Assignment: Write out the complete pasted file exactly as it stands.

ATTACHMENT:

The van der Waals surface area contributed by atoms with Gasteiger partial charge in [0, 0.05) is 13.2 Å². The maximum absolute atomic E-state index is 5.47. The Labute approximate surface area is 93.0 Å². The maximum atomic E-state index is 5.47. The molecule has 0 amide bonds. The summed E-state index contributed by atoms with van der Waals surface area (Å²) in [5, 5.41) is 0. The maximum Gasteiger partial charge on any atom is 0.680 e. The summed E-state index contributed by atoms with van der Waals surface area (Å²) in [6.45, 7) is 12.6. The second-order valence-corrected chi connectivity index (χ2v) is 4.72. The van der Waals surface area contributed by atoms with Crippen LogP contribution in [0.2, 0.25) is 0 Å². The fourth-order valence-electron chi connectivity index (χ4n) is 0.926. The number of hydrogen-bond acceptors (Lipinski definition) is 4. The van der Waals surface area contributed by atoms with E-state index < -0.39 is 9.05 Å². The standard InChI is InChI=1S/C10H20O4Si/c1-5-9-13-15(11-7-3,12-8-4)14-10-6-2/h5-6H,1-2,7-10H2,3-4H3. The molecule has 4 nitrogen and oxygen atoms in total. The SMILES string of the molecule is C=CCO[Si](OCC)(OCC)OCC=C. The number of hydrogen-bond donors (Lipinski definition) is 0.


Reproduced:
The van der Waals surface area contributed by atoms with Gasteiger partial charge in [0, 0.05) is 13.2 Å². The maximum absolute atomic E-state index is 5.47. The Labute approximate surface area is 93.0 Å². The maximum atomic E-state index is 5.47. The molecule has 0 amide bonds. The summed E-state index contributed by atoms with van der Waals surface area (Å²) in [5, 5.41) is 0. The maximum Gasteiger partial charge on any atom is 0.680 e. The summed E-state index contributed by atoms with van der Waals surface area (Å²) in [6.45, 7) is 12.6. The second-order valence-corrected chi connectivity index (χ2v) is 4.72. The van der Waals surface area contributed by atoms with Crippen LogP contribution in [0.2, 0.25) is 0 Å². The fourth-order valence-electron chi connectivity index (χ4n) is 0.926. The number of hydrogen-bond acceptors (Lipinski definition) is 4. The van der Waals surface area contributed by atoms with E-state index < -0.39 is 9.05 Å². The standard InChI is InChI=1S/C10H20O4Si/c1-5-9-13-15(11-7-3,12-8-4)14-10-6-2/h5-6H,1-2,7-10H2,3-4H3. The molecule has 4 nitrogen and oxygen atoms in total. The SMILES string of the molecule is C=CCO[Si](OCC)(OCC)OCC=C. The number of hydrogen-bond donors (Lipinski definition) is 0.